(HPCWire) In a pilot program originating at UChicago, quantum researchers at the Pritzker School of Molecular Engineering (PME) are helping South Side high school teachers introduce their students to quantum concepts, positioning them to be part of a quantum-ready workforce.
Quantum encryption, computing, and sensing are expected to have a broad impact on industry and the economy, potentially enabling everything from unhackable digital communications to more powerful, energy-efficient electronic devices to new ways of diagnosing and treating disease.
But while there’s a rapidly growing need for quantum-trained researchers and workers, the field is young and not yet part of most students’ pre-college learning.
“We’re making exponential progress toward real-world applications of the technology, but we have a huge gap in training students who will become the workforce for this industry,” says Tian Zhong, a quantum researcher and assistant professor at PME.
Zhong’s solution sprouted in 2019, when he had the idea for TeachQuantum, a program that immerses high school teachers in quantum research labs and prepares them to teach quantum-focused STEM concepts in their classrooms. The new program connects to a broader effort at UChicago to ensure South Side educators and students are equipped with the knowledge and skills to take part in the quantum revolution.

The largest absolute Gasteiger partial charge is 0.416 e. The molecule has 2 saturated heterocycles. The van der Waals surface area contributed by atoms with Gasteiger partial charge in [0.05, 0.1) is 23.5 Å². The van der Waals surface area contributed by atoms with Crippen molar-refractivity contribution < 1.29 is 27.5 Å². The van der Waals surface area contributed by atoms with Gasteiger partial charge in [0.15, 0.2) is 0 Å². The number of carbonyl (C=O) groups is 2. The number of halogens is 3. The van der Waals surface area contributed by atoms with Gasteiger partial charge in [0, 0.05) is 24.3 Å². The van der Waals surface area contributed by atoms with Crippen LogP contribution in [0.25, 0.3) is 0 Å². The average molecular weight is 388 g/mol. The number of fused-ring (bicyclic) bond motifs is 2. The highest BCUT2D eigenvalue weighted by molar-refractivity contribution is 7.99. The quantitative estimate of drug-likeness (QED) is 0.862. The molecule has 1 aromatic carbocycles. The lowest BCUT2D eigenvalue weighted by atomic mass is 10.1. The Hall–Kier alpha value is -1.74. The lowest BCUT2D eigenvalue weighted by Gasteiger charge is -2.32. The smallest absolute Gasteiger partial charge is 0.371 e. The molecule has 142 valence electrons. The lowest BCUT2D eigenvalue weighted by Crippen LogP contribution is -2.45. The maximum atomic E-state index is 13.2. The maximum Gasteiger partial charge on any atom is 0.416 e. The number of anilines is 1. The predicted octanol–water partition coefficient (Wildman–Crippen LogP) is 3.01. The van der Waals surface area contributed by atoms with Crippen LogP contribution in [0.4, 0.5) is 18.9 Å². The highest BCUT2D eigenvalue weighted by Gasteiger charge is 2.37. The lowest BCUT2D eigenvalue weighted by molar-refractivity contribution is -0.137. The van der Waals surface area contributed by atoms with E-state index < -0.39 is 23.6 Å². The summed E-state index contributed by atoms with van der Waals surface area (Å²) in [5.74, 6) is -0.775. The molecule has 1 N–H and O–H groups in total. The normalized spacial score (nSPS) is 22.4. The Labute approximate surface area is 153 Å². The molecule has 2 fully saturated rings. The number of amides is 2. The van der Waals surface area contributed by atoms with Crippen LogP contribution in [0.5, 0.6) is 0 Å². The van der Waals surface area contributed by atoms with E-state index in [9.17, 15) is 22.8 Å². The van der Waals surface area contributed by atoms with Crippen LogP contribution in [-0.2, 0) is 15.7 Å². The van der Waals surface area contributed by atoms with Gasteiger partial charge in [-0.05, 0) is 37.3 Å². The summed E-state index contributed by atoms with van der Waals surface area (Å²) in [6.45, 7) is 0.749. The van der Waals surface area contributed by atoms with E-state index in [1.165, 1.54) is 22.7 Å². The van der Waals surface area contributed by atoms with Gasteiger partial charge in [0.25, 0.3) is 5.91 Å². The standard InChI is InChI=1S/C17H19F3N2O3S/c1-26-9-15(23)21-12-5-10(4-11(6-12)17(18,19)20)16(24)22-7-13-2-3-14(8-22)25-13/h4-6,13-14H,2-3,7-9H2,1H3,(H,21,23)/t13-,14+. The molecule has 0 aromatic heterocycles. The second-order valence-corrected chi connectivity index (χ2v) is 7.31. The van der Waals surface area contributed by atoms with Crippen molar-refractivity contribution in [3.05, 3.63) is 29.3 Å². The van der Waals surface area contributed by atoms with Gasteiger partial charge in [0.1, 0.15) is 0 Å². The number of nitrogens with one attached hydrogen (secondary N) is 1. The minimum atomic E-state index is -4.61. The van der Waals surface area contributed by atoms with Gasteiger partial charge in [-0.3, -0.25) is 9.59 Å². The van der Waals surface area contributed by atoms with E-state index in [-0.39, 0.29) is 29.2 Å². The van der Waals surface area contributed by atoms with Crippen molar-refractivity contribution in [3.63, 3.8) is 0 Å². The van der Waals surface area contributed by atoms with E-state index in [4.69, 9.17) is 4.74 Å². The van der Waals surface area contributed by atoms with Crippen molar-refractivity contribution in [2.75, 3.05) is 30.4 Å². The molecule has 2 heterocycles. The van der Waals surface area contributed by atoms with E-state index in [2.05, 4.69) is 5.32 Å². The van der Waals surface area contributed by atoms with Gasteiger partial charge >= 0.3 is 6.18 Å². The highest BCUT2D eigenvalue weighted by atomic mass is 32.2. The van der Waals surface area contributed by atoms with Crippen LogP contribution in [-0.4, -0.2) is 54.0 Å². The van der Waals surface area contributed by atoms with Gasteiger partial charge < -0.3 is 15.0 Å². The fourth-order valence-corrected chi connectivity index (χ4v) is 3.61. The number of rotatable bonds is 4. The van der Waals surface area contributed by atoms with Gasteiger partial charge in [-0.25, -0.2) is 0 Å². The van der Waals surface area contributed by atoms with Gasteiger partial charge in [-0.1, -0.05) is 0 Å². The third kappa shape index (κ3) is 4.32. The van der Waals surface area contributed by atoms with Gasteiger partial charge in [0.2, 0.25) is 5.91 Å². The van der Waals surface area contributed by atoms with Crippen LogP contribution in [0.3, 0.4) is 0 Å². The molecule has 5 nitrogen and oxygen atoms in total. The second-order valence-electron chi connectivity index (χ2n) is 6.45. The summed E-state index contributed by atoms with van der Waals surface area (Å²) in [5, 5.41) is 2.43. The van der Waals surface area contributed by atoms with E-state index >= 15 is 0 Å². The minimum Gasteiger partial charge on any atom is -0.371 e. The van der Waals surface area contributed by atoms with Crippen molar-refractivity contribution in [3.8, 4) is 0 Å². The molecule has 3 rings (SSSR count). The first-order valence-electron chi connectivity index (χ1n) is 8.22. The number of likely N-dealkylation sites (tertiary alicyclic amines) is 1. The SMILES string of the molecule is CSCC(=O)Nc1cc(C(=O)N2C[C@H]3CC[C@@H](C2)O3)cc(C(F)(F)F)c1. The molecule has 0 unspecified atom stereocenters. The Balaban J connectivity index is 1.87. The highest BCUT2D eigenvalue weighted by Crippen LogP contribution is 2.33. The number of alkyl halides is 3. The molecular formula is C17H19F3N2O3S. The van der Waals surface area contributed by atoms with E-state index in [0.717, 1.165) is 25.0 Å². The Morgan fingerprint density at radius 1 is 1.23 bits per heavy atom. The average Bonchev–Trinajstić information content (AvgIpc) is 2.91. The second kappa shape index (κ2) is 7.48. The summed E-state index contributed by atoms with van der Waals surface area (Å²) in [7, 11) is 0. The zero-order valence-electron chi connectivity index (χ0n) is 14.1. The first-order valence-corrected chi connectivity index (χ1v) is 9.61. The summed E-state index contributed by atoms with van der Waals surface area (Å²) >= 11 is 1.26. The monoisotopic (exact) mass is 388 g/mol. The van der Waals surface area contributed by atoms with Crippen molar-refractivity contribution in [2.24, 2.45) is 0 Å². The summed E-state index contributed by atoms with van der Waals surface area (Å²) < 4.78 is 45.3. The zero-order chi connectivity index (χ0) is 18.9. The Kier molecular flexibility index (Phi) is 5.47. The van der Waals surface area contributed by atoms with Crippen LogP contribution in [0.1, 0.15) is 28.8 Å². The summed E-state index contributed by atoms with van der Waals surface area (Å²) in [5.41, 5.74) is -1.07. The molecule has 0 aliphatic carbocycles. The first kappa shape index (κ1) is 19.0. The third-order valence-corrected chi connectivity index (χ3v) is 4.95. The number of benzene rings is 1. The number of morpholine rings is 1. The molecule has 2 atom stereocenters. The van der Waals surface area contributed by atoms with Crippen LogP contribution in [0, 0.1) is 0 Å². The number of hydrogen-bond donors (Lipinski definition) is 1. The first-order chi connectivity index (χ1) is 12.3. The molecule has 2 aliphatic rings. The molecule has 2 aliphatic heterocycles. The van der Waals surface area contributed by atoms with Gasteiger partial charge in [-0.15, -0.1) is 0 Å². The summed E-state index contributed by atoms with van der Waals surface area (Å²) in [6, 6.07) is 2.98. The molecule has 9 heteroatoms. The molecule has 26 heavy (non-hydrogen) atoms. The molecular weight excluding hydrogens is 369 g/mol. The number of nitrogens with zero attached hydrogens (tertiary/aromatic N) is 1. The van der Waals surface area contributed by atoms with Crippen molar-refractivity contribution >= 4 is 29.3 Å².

He developed the idea further as part of the National Science Foundation’s Quantum Leap Challenge Institute for Hybrid Quantum Architectures and Networks (HQAN), a UChicago partnership with the University of Wisconsin–Madison and led by the University of Illinois Urbana-Champaign (UIUC)— all three of which are key institutions in an emerging Midwestern “quantum corridor” like California’s Silicon Valley.
Adam Davenport, a physics and chemistry teacher and chair of the science department at James H. Bowen High School in South Chicago, is one of four South Side high school teachers collaborating with UChicago quantum researchers to teach students quantum concepts early.
When high school students master the quantum basics that Davenport and Zhong both call “counterintuitive,” they’ll have an easier time with related material later. “Companies are realizing that they don’t have people in these fields because quantum isn’t part of schools’ curriculum — students may encounter bits and pieces in grad school, but that’s too late,” Zhong says.